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The New York Times, February 20, 1915

Well-Known Character of This City and Country Was an Intimate of Mark Twain.

Told Story of Humorist Cutting Buttonhole Stitches in His First Evening Dress Suit.

Frank Fuller, war Governor of Utah, lawyer, dentist, physician, friend of Lincoln, intimate of Mark Twain, and one of the most widely known characters of this city and the United States, died of old age yesterday afternoon in his apartments at the Hotel Irving, 26 Gramercy Park, in his eighty-eighth year. He was one of the few men who had lived and been part of the history of this country and had been in touch with events of national import.

Dr. Fuller was born in Boston, his father, John Smith Fuller, being a Deacon in Dr. Lyman Beecher's church and a noted Biblical scholar. As soon as he was able to decide for himself he made up his mind to become a doctor. Dr. Oliver Wendell Holmes selected Dr. Benjamin Hubbard of Plymouth, Mass. As his preceptor because he had a drugstore, and Dr. Fuller studied under him. Later he studied dentistry under John Gunn, one of the best dentists of his time, and of whose will his father was the executor.

Dr. Fuller next became a newspaper man, more by accident than by his own decision. His brother, Edward Fuller, was a printer on The Dover Gazette and sent for him to come and help him out, and he remained with the paper until he had thoroughly mastered the business.

In 1860, when Dr. Fuller was practicing dentistry in Portsmouth, he began making speeches for the Republican Party and became prominent in politics. Robert T. Lincoln, son of Abraham Lincoln, was then at school at Phillips Exeter Academy, and when Dr. Fuller was asked to deliver a Fourth of July oration he asked that young Lincoln be called upon to read the Declaration of Independence. Lincoln agreed to do so if his father would permit. Dr. Fuller wired to Mr. Lincoln, and his reply, received next day, gave the permission, saying "Tell Robert to take every occasion to read the immortal document, and the bigger the crowd the louder he must holler."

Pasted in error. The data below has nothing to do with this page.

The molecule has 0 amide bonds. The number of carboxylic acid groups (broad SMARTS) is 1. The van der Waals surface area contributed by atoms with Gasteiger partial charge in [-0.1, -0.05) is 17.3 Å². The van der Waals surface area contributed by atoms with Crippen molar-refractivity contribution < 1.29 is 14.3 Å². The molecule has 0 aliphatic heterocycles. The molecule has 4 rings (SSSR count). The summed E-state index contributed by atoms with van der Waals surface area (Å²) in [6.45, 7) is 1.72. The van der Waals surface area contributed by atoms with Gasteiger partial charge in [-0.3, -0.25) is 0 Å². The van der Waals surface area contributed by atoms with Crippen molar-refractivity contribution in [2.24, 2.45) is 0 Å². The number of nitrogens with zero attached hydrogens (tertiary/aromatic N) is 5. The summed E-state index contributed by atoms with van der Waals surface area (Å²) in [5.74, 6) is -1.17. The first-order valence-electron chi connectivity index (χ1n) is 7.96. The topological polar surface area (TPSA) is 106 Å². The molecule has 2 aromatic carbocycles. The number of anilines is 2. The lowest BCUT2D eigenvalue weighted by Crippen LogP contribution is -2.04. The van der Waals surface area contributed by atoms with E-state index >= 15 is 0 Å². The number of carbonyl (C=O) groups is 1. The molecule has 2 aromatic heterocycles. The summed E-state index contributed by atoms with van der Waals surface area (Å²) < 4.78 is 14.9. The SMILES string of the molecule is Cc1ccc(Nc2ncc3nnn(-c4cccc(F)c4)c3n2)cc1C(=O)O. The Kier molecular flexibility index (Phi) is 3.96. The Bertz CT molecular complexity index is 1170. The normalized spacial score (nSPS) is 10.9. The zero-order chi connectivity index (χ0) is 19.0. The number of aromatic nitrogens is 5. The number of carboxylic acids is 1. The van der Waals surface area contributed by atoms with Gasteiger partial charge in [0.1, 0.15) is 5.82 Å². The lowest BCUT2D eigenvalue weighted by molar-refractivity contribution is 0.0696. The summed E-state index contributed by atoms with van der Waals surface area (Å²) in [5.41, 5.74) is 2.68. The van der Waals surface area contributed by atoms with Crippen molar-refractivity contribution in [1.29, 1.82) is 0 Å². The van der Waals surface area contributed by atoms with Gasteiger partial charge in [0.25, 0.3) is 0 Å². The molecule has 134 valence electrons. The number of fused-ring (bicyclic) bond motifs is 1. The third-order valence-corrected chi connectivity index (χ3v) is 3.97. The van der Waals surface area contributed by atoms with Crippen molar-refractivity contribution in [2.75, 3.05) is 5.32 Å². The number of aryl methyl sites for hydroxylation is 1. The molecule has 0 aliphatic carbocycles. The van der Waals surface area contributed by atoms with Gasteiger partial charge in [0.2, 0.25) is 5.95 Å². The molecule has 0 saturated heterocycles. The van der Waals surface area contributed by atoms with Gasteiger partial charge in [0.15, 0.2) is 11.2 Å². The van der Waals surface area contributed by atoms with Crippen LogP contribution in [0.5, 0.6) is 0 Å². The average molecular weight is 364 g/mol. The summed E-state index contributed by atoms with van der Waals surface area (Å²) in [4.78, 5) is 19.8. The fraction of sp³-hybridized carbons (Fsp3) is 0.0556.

Shortly after this, Dr. Fuller attended a convention in Cleveland and there met Abraham Lincoln for the first time.

When the war broke out Dr. Fuller organized the Second New Hampshire Regiment, of which he was in the beginning paymaster, quartermaster and to use his own words, "Inspector of cooks and protector against coffee strong enough to kill." He went with his regiment to Washington and then came another change in his life.

Gov. Cummings of Utah had been reported missing at that time, and President Lincoln was much worried over the situation in that State. Senator John P. Hale of New Hampshire took Dr. Fuller to the White House and suggested to the President that he appoint him Governor of Utah in place of the missing Governor. Because he feared that Cummings might return, Mr. Lincoln appointed Dr. Fuller Secretary of Utah, with the salary of Governor, and sent him out to take charge of that State. The understanding was that if Cummings never returned (and he never did) Dr. Fuller was to be appointed Governor, and thus he became the wartime Chief Executive of Utah, which then was having much trouble with Brigham Young and his Mormons. The Governor was able to avoid friction by taking a firm stand for the enforcement of the laws, and the result was that conditions in Utah were better during the evil times of the civil war than ever before.